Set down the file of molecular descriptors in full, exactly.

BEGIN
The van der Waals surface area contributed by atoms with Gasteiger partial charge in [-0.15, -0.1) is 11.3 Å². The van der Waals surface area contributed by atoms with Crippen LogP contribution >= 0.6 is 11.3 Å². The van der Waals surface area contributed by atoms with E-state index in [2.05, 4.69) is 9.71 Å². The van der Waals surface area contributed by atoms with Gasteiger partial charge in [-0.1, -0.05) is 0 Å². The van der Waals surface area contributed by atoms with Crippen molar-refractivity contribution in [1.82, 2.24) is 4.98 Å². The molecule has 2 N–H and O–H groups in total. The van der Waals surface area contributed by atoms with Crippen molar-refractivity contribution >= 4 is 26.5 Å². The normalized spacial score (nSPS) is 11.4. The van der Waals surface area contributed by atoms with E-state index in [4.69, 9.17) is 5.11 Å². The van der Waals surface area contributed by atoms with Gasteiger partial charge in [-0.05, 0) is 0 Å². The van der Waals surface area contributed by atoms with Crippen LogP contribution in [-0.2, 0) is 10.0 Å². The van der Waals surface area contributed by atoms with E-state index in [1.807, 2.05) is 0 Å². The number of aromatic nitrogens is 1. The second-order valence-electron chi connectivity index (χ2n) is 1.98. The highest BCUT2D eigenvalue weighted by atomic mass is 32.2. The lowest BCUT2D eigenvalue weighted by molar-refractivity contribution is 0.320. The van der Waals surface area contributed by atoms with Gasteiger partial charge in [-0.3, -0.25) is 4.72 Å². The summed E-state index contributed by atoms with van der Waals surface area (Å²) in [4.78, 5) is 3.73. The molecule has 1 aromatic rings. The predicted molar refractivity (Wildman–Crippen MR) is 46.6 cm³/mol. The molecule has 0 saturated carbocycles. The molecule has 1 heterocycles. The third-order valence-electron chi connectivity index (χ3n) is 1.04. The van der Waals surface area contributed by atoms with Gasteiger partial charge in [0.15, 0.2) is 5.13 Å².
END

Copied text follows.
The van der Waals surface area contributed by atoms with Gasteiger partial charge in [-0.15, -0.1) is 11.3 Å². The van der Waals surface area contributed by atoms with Crippen LogP contribution >= 0.6 is 11.3 Å². The van der Waals surface area contributed by atoms with E-state index in [2.05, 4.69) is 9.71 Å². The van der Waals surface area contributed by atoms with Gasteiger partial charge in [-0.1, -0.05) is 0 Å². The van der Waals surface area contributed by atoms with Crippen molar-refractivity contribution in [1.82, 2.24) is 4.98 Å². The molecule has 2 N–H and O–H groups in total. The van der Waals surface area contributed by atoms with Crippen molar-refractivity contribution >= 4 is 26.5 Å². The normalized spacial score (nSPS) is 11.4. The van der Waals surface area contributed by atoms with E-state index in [4.69, 9.17) is 5.11 Å². The van der Waals surface area contributed by atoms with Gasteiger partial charge in [-0.05, 0) is 0 Å². The van der Waals surface area contributed by atoms with Crippen LogP contribution in [-0.2, 0) is 10.0 Å². The van der Waals surface area contributed by atoms with E-state index in [1.807, 2.05) is 0 Å². The number of aromatic nitrogens is 1. The second-order valence-electron chi connectivity index (χ2n) is 1.98. The highest BCUT2D eigenvalue weighted by atomic mass is 32.2. The lowest BCUT2D eigenvalue weighted by molar-refractivity contribution is 0.320. The van der Waals surface area contributed by atoms with Gasteiger partial charge in [-0.3, -0.25) is 4.72 Å². The summed E-state index contributed by atoms with van der Waals surface area (Å²) in [4.78, 5) is 3.73. The molecule has 1 aromatic rings. The predicted molar refractivity (Wildman–Crippen MR) is 46.6 cm³/mol. The molecule has 0 saturated carbocycles. The molecule has 1 heterocycles. The third-order valence-electron chi connectivity index (χ3n) is 1.04. The van der Waals surface area contributed by atoms with Gasteiger partial charge in [0.15, 0.2) is 5.13 Å².